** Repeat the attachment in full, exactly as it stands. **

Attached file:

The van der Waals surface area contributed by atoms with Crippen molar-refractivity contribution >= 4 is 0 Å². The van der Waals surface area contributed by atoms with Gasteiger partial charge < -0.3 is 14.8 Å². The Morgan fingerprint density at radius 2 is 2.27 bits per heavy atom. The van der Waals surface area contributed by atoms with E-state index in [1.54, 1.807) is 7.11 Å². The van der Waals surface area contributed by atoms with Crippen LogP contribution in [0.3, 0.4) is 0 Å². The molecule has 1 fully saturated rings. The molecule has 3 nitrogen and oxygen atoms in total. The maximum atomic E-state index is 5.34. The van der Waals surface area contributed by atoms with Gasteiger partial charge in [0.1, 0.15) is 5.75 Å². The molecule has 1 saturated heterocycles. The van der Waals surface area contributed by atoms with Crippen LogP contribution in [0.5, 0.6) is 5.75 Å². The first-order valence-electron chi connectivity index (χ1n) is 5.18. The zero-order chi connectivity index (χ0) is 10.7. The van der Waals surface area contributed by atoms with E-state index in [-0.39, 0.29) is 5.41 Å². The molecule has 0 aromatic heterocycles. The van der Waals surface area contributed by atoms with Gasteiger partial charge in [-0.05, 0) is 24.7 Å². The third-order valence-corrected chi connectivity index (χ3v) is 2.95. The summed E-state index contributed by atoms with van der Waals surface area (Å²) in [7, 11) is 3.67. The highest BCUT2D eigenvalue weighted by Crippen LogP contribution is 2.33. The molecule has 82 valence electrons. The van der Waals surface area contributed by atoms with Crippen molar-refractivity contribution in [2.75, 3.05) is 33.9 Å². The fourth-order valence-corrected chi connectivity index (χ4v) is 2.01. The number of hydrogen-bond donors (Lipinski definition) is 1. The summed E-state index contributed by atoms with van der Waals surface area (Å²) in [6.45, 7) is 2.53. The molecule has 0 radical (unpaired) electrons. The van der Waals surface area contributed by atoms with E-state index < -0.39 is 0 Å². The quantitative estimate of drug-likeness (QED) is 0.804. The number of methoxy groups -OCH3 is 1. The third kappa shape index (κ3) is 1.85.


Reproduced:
The van der Waals surface area contributed by atoms with Crippen molar-refractivity contribution >= 4 is 0 Å². The van der Waals surface area contributed by atoms with Gasteiger partial charge < -0.3 is 14.8 Å². The Morgan fingerprint density at radius 2 is 2.27 bits per heavy atom. The van der Waals surface area contributed by atoms with E-state index in [1.54, 1.807) is 7.11 Å². The van der Waals surface area contributed by atoms with Crippen LogP contribution in [0.3, 0.4) is 0 Å². The molecule has 1 fully saturated rings. The molecule has 3 nitrogen and oxygen atoms in total. The maximum atomic E-state index is 5.34. The van der Waals surface area contributed by atoms with Gasteiger partial charge in [0.1, 0.15) is 5.75 Å². The molecule has 1 saturated heterocycles. The van der Waals surface area contributed by atoms with Crippen LogP contribution in [0.5, 0.6) is 5.75 Å². The first-order valence-electron chi connectivity index (χ1n) is 5.18. The zero-order chi connectivity index (χ0) is 10.7. The van der Waals surface area contributed by atoms with E-state index in [-0.39, 0.29) is 5.41 Å². The molecule has 0 aromatic heterocycles. The van der Waals surface area contributed by atoms with Gasteiger partial charge in [-0.05, 0) is 24.7 Å². The third-order valence-corrected chi connectivity index (χ3v) is 2.95. The summed E-state index contributed by atoms with van der Waals surface area (Å²) in [7, 11) is 3.67. The highest BCUT2D eigenvalue weighted by Crippen LogP contribution is 2.33. The molecule has 82 valence electrons. The van der Waals surface area contributed by atoms with Crippen molar-refractivity contribution in [2.75, 3.05) is 33.9 Å². The fourth-order valence-corrected chi connectivity index (χ4v) is 2.01. The number of hydrogen-bond donors (Lipinski definition) is 1. The summed E-state index contributed by atoms with van der Waals surface area (Å²) in [6.45, 7) is 2.53. The molecule has 0 radical (unpaired) electrons. The van der Waals surface area contributed by atoms with E-state index < -0.39 is 0 Å². The quantitative estimate of drug-likeness (QED) is 0.804. The number of methoxy groups -OCH3 is 1. The third kappa shape index (κ3) is 1.85.